To paraphrase Dr. Brown, "Roads? Where we are going we don't need roads."

jtk

The quote you supplied confirms my claim perfectly.The modern interpretation of that phrase goes far beyond the protection against unreasonable collection of evidence about which it was written. I agree that we need a constitutional right to privacy of some sort but we need to spell it out exactly through a constitutional amendment. For example, is it or is it not constitutional for the government to collect records of communication between private citizens who are not suspected of a crime? I could make an argument on either side of that issue but the constitution does not address it at all.

Art Mann
12-28-2015, 12:17 AM
Martin, you seem to be claiming that it isn't possible to deter stupid people from stupid actions by the passage of laws to prevent it. While no law is 100% enforceable, I am going to have to disagree with you on that point.

Martin Wasner
12-28-2015, 12:54 AM
Martin, you seem to be claiming that it isn't possible to deter stupid people from stupid actions by the passage of laws to prevent it. While no law is 100% enforceable, I am going to have to disagree with you on that point.

The law isn't preventing anyone from doing anything other than writing a number on their airframe. Explain to me how that keeps an rc toy out of an airliners engine? All the necessary laws are there, it changes nothing in that respect.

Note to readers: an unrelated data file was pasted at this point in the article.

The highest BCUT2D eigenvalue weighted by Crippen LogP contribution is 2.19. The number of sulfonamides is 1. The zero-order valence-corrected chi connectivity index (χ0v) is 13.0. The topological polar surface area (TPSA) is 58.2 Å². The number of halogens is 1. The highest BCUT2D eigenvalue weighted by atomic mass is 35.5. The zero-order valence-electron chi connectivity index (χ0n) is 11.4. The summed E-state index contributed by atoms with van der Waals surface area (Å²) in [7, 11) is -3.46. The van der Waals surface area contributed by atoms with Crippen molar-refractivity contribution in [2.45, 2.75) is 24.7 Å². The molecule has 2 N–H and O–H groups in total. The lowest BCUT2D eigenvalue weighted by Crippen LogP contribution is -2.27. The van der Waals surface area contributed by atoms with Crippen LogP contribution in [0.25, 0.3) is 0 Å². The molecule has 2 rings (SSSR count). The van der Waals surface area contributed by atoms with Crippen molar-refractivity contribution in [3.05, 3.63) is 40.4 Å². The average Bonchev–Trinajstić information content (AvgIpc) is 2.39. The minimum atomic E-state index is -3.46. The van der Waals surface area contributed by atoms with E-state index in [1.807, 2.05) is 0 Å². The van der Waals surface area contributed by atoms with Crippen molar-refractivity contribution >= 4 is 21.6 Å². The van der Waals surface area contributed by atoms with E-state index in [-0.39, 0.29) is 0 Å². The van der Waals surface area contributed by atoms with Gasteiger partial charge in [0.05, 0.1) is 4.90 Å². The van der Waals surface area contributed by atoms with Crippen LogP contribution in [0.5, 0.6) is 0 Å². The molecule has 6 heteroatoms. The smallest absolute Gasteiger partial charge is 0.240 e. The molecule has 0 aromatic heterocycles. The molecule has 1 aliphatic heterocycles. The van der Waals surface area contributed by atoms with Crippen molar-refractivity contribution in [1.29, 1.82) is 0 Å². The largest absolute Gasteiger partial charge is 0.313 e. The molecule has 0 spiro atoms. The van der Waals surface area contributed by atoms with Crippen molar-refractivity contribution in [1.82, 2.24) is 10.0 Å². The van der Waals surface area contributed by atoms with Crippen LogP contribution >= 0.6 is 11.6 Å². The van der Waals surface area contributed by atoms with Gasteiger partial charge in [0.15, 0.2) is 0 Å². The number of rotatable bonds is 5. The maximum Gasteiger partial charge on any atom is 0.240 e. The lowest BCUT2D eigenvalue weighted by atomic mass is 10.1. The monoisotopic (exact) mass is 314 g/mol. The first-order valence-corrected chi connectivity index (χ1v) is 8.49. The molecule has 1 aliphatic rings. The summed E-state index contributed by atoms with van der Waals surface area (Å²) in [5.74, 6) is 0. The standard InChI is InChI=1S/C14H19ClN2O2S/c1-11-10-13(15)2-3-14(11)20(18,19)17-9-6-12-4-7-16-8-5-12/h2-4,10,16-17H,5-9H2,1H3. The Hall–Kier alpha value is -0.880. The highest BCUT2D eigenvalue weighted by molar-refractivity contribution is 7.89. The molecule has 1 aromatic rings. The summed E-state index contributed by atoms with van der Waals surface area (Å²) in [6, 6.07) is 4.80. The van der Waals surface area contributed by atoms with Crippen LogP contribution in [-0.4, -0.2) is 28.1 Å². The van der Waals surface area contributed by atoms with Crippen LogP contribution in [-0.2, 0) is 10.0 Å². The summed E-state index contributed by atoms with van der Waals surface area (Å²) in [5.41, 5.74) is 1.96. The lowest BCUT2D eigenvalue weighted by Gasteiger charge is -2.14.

I hate swing freedoms go away, it's a weak law.

Justin Ludwig
12-28-2015, 9:16 AM
Martin, you seem to be claiming that it isn't possible to deter stupid people from stupid actions by the passage of laws to prevent it. While no law is 100% enforceable, I am going to have to disagree with you on that point.

Case in point: Drunk driving is against the law. It deters people not as alcohol inhibits rationalization. Pick a law, I can give you a moron. Speeding is against the law - millions of unstupid people do it.

The point of the law is to create an investigative trail when mishaps inevitably occur. (If someone stated this already; I haven't read the entirety of posts.)

Hoang N Nguyen
12-29-2015, 12:24 PM
My .02 cents, this whole drone register thing is a load of donkey poo. It will do NOTHING to stop the idiots that fly them like idiots. The FAA is requiring everyone to register themselves like a drivers license almost and write their register number on their aircraft. So, if I register and fail to write my number on my aircraft and decide to crash it on someone. How will they know it belongs to me?

Talk about ISIS using it to drop bombs and what not on people, this new law isn't going to stop them from doing it. This whole drone ordeal is a result of uninformed/misinformed people and the media making a non-issue an issue.

I fly RC planes, helicopters and drones. I'm also registered with the AMA who provides me with over million dollars in insurance in the event of an accident. I fly at dedicated flying fields and they require all members to register with the AMA before you can even become a member. They also require us to write our AMA number on all our aircraft's and they check it at the field.